Treaty of Tuy

The Treaty of Tuy (Spanish: Tratado de Tuy; Portuguese: Tratado de Tui) was a treaty signed in Tuy, the Kingdom of León, in 1137 between the Count of Portugal, Afonso Henriques, and the King of León, Alfonso VII the Emperor. It put an end to the Portuguese-Leonese War of 1130-1137.

Afonso Henriques, knowing that Alfonso VII was occupied with the conflict with the King of Navarre, took advantage of this opportunity to invade Galicia with his army, taking Tuy, seizing some castles by betrayal and causing damage in the area. Later Alfonso VII was able to recover Tuy.

The peace treaty was signed and witnessed by Paio Mendes, the Archbishop of Braga and the Primate of Portugal, for the Portuguese, and the bishops of Segovia, Tuy and Ourense for the Leonese side.[1] The terms of the treaty were as follows:[1]

  • Afonso swears to be a faithful friend of Emperor Alfonso VII;
  • The person of the emperor is recognized as inviolable; security is guaranteed to him, as well as to his possessions, his vassals and their lands;
  • Portugal is obliged to provide military assistance to the emperor during wars with Muslim and Christian rulers;
  • Afonso must reimburse the emperor if the Portuguese barons violate the treaty;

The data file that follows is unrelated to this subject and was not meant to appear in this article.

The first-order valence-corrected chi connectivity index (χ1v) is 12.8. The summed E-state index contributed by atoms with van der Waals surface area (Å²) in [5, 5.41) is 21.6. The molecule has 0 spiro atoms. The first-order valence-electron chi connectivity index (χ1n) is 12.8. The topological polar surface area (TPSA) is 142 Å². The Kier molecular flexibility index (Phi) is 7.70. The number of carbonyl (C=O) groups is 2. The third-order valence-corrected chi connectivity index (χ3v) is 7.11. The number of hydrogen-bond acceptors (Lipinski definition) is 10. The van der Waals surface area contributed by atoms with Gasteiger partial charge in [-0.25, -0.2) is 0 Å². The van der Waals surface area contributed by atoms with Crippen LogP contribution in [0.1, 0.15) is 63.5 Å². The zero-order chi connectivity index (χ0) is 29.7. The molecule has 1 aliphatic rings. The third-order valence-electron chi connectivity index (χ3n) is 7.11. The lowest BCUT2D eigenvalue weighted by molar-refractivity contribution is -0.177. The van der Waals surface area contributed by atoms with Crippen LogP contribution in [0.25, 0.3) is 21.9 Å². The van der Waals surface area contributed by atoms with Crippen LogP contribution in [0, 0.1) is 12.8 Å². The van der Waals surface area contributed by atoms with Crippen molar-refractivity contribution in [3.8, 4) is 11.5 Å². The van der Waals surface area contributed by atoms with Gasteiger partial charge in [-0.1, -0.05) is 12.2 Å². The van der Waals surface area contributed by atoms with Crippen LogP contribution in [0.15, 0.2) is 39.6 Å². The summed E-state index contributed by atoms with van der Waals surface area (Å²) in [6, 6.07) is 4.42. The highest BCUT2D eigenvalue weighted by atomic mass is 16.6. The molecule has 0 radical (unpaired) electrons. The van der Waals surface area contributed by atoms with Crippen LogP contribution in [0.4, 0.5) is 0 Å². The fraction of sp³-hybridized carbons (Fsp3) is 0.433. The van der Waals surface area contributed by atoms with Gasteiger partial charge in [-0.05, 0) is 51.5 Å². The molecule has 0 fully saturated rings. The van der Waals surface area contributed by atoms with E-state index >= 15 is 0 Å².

• Gifts of land (honras), which Afonso received from the emperor, should be returned immediately and unconditionally at the request of the emperor or his heir;

The treaty was ratified by both parties in the presence of 150 witnesses.[1]

The text of the agreement has not been preserved, its summary description contained only in the Historia Compostelana. It was written in illiterate Latin, by a third person, with the signatures of five prelates but without mentioning the names of those who had certified it. On this basis a Portuguese historian Gonzaga de Azevedo suggested that the treaty was a medieval forgery, and Afonso himself never signed it. It is said that when Archbishop Paio Mendes, who was in Tuy and signed the agreement, acquainted the Portuguese count Afonso with its terms, he refused to abide by them. However, because the negotiations had been concluded, Alfonso VII of León considered the military conflict resolved.[1]

The treaty did not oblige Afonso to directly declare himself a vassal of the emperor, but subordinated him to the Leonese crown in matters of land ownership.[1] Some authors consider that Afonso avoided any act that would mean his submission to Alfonso VII. Thus, he never recognized Alfonso VII as emperor, and Alfonso VII never invoked his imperial title in relations with the County of Portugal. However, the king of León and Castile never renounced his claim to overlordship, as shown by the protest he directed to Pope Eugene III on the occasion of the Council of Reims (1148) as well as Alfonso VII's tenacity with which he fought until the end of his life for the ecclesiastical primacy of Toledo over all the Hispanic territories.

Afonso of Portugal violated the treaty in 1139, again invading Galicia.

SourcesEdit

  • Gonzaga de Azevedo, Luis. Historia de Portugal. Lisboa, Bíblion, 1939-1944.
  • Livermore H.V. History of Portugal. Cambridge: University Press, 1947.
  • Livermore H.V. A New History of Portugal. Cambridge: University Press, 1969.

ReferencesEdit

  1. ^ a b c d e Livermore 1947:63.